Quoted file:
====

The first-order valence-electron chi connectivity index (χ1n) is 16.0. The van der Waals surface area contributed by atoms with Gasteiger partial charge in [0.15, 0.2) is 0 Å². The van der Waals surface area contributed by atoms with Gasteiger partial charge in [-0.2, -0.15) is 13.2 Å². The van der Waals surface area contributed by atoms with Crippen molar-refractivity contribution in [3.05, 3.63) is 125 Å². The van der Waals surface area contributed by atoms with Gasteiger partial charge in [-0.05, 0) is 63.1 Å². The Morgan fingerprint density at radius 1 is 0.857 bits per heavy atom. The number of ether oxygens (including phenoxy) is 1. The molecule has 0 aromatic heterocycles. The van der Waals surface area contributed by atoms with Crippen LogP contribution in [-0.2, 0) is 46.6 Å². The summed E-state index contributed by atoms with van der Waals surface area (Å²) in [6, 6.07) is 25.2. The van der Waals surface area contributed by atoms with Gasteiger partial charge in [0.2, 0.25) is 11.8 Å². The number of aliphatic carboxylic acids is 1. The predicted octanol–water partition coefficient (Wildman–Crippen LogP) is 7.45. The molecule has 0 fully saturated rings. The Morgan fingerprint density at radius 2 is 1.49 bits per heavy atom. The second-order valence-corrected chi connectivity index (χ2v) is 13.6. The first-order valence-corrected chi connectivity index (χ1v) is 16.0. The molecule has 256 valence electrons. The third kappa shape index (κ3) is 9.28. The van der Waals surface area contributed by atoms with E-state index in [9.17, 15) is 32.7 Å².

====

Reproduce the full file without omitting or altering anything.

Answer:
The first-order valence-electron chi connectivity index (χ1n) is 16.0. The van der Waals surface area contributed by atoms with Gasteiger partial charge in [0.15, 0.2) is 0 Å². The van der Waals surface area contributed by atoms with Gasteiger partial charge in [-0.2, -0.15) is 13.2 Å². The van der Waals surface area contributed by atoms with Crippen molar-refractivity contribution in [3.05, 3.63) is 125 Å². The van der Waals surface area contributed by atoms with Gasteiger partial charge in [-0.05, 0) is 63.1 Å². The Morgan fingerprint density at radius 1 is 0.857 bits per heavy atom. The number of ether oxygens (including phenoxy) is 1. The molecule has 0 aromatic heterocycles. The van der Waals surface area contributed by atoms with Crippen LogP contribution in [-0.2, 0) is 46.6 Å². The summed E-state index contributed by atoms with van der Waals surface area (Å²) in [6, 6.07) is 25.2. The van der Waals surface area contributed by atoms with Gasteiger partial charge in [0.2, 0.25) is 11.8 Å². The number of aliphatic carboxylic acids is 1. The predicted octanol–water partition coefficient (Wildman–Crippen LogP) is 7.45. The molecule has 0 fully saturated rings. The Morgan fingerprint density at radius 2 is 1.49 bits per heavy atom. The second-order valence-corrected chi connectivity index (χ2v) is 13.6. The first-order valence-corrected chi connectivity index (χ1v) is 16.0. The molecule has 256 valence electrons. The third kappa shape index (κ3) is 9.28. The van der Waals surface area contributed by atoms with E-state index in [9.17, 15) is 32.7 Å².